JÖRG TATZELT



ABERRANT PROTEIN FOLDING AND NEURODEGENERATION


Various approaches coming from neuropathology, genetics, animal modeling and biophysics have established a crucial role of protein misfolding in the pathogenic process of different neurodegenerative diseases, such as Alzheimer's disease, Parkinson’s disease, polyglutamine expansion diseases and prion diseases. However, there is an ongoing debate about the nature of the harmful proteinaceous species and how toxic conformers selectively damage neuronal populations.

The main aim of our biochemical research is to identify cellular factors and signaling cascades implicated in neuronal integrity and in the pathophysiological alterations leading to neurodegeneration. Our integrative research has a strong focus on the biochemical and cell biological analysis of cellular pathways, which are also of broad neurobiological interest. Specifically, we are employing in vitro, yeast, neuronal cell culture and animal models to focus on three major topics:

  • Cellular mechanisms underlying the formation and toxic activity of aberrant protein conformers
  • Signaling pathways induced by neurotoxic conformers
  • Therapeutic strategies for neurodegenerative diseases

SELECTED PUBLICATIONS


link to PubMed




Linsenmeier et al. (2021) Ligands binding to the prion protein induce its proteolytic release with therapeutic potential in neurodegenerative proteinopathies Sci Adv. doi: 10.1126/sciadv.abj1826. Epub 2021 Nov 24.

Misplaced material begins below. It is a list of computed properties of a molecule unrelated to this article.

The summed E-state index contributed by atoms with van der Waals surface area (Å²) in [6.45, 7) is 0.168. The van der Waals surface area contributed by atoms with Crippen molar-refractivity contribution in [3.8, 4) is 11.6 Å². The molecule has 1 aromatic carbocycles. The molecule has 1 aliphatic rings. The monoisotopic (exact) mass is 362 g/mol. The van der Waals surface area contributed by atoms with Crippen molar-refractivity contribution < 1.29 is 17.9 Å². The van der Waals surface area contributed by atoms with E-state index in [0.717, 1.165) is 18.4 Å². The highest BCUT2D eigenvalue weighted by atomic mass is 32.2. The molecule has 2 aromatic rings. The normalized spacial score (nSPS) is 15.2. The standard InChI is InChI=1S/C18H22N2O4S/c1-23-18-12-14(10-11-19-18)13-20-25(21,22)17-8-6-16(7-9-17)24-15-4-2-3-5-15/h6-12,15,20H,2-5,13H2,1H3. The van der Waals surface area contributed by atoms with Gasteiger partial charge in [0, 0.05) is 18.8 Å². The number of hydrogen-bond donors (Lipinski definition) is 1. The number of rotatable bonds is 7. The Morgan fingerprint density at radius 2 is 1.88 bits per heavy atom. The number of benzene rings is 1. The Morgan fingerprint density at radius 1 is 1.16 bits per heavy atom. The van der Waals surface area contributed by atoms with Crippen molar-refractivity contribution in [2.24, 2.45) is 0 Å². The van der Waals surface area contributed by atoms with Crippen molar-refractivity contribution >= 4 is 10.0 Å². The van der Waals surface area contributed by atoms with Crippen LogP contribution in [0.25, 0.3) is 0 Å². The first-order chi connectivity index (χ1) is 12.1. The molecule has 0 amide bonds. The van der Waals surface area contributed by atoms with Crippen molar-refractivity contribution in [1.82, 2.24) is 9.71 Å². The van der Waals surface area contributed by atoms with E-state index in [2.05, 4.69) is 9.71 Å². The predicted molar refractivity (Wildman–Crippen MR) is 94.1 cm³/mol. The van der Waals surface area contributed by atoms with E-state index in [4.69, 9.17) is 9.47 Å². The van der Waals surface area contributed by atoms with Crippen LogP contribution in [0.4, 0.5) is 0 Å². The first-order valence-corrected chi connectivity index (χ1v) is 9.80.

Polido et al. (2021) Biological Functions of the Intrinsically Disordered N-Terminal Domain of the Prion Protein: A Possible Role of Liquid-Liquid Phase Separation Biomolecules doi: 10.3390/biom11081201.

Kamps et al. (2021). The N-terminal domain of the prion protein is required and sufficient for liquid-liquid phase separation; a crucial role of the Aβ-binding domain. J Biol Chem. doi: 10.1016/j.jbc.2021.100860. Online ahead of print.

Ahlers et al. (2021). The key role of solvent in condensation: Mapping hydration water in liquid-liquid phase-separated FUS. Biophys J, 120(7):1266-1275.

Jung et al. (2020). SecY-mediated quality control prevents the translocation of non-gated porins. Sci Rep, 10(1):16347.

van Well, Bader et al. (2019). A protein quality control pathway regulated by linear ubiquitination. EMBO J., 38(9): doi: 10.15252/embj.2018100730.
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Engelke et al. (2018). Dimerization of the cellular prion protein inhibits propagation of scrapie prions. J Biol Chem, 293(21): 8020-8031.

Gonsberg et al. (2017). The Sec61/SecY complex is inherently deficient in translocating intrinsically disordered proteins. J Biol Chem, 292(52): 21383-21396.

Wu et al. (2017). The N-terminus of the prion protein is a toxic effector regulated by the C-terminus. Elife, 6. doi: 10.7554/eLife.23473.

Woerner et al. (2016). Cytoplasmic protein aggregates interfere with nucleo-cytoplasmic transport of protein and RNA. Science, 351(6269): 173-176.

Resenberger et al. (2011). The cellular prion protein mediates neurotoxic signaling of ß-sheet-rich conformers independent of prion replication. EMBO J, 30: 2057-2070.